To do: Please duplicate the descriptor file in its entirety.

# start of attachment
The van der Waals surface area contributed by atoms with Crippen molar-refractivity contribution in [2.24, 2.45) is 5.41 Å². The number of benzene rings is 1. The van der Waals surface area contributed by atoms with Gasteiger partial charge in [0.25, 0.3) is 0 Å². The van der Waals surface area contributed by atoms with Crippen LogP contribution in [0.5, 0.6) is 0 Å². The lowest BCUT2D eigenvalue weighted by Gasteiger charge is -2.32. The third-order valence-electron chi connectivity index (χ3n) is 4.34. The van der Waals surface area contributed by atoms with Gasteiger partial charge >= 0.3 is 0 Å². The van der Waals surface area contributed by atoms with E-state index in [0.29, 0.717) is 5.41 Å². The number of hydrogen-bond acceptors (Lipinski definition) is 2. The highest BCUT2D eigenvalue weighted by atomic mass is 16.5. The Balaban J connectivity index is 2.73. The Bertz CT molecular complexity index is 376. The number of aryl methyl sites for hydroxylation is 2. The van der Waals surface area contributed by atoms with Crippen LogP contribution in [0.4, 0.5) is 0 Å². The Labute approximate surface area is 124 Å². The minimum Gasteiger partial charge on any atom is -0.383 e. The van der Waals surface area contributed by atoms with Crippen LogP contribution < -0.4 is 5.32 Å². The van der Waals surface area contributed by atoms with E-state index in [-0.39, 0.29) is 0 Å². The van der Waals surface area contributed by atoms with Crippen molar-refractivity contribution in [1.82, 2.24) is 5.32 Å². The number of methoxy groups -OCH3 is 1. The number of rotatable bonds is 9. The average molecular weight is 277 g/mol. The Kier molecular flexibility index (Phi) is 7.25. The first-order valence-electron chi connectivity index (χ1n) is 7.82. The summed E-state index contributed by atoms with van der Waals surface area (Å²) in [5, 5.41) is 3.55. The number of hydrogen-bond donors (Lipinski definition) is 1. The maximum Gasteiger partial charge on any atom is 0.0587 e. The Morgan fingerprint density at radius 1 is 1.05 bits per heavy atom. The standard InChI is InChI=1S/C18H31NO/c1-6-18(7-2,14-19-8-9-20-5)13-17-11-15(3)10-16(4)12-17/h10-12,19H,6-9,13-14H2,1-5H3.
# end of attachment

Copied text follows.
The van der Waals surface area contributed by atoms with Crippen molar-refractivity contribution in [2.24, 2.45) is 5.41 Å². The number of benzene rings is 1. The van der Waals surface area contributed by atoms with Gasteiger partial charge in [0.25, 0.3) is 0 Å². The van der Waals surface area contributed by atoms with Crippen LogP contribution in [0.5, 0.6) is 0 Å². The lowest BCUT2D eigenvalue weighted by Gasteiger charge is -2.32. The third-order valence-electron chi connectivity index (χ3n) is 4.34. The van der Waals surface area contributed by atoms with Gasteiger partial charge >= 0.3 is 0 Å². The van der Waals surface area contributed by atoms with E-state index in [0.29, 0.717) is 5.41 Å². The number of hydrogen-bond acceptors (Lipinski definition) is 2. The highest BCUT2D eigenvalue weighted by atomic mass is 16.5. The Balaban J connectivity index is 2.73. The Bertz CT molecular complexity index is 376. The number of aryl methyl sites for hydroxylation is 2. The van der Waals surface area contributed by atoms with Crippen LogP contribution in [0.4, 0.5) is 0 Å². The Labute approximate surface area is 124 Å². The minimum Gasteiger partial charge on any atom is -0.383 e. The van der Waals surface area contributed by atoms with Crippen LogP contribution < -0.4 is 5.32 Å². The van der Waals surface area contributed by atoms with E-state index in [-0.39, 0.29) is 0 Å². The van der Waals surface area contributed by atoms with Crippen molar-refractivity contribution in [1.82, 2.24) is 5.32 Å². The number of methoxy groups -OCH3 is 1. The number of rotatable bonds is 9. The average molecular weight is 277 g/mol. The Kier molecular flexibility index (Phi) is 7.25. The first-order valence-electron chi connectivity index (χ1n) is 7.82. The summed E-state index contributed by atoms with van der Waals surface area (Å²) in [5, 5.41) is 3.55. The number of hydrogen-bond donors (Lipinski definition) is 1. The maximum Gasteiger partial charge on any atom is 0.0587 e. The Morgan fingerprint density at radius 1 is 1.05 bits per heavy atom. The standard InChI is InChI=1S/C18H31NO/c1-6-18(7-2,14-19-8-9-20-5)13-17-11-15(3)10-16(4)12-17/h10-12,19H,6-9,13-14H2,1-5H3.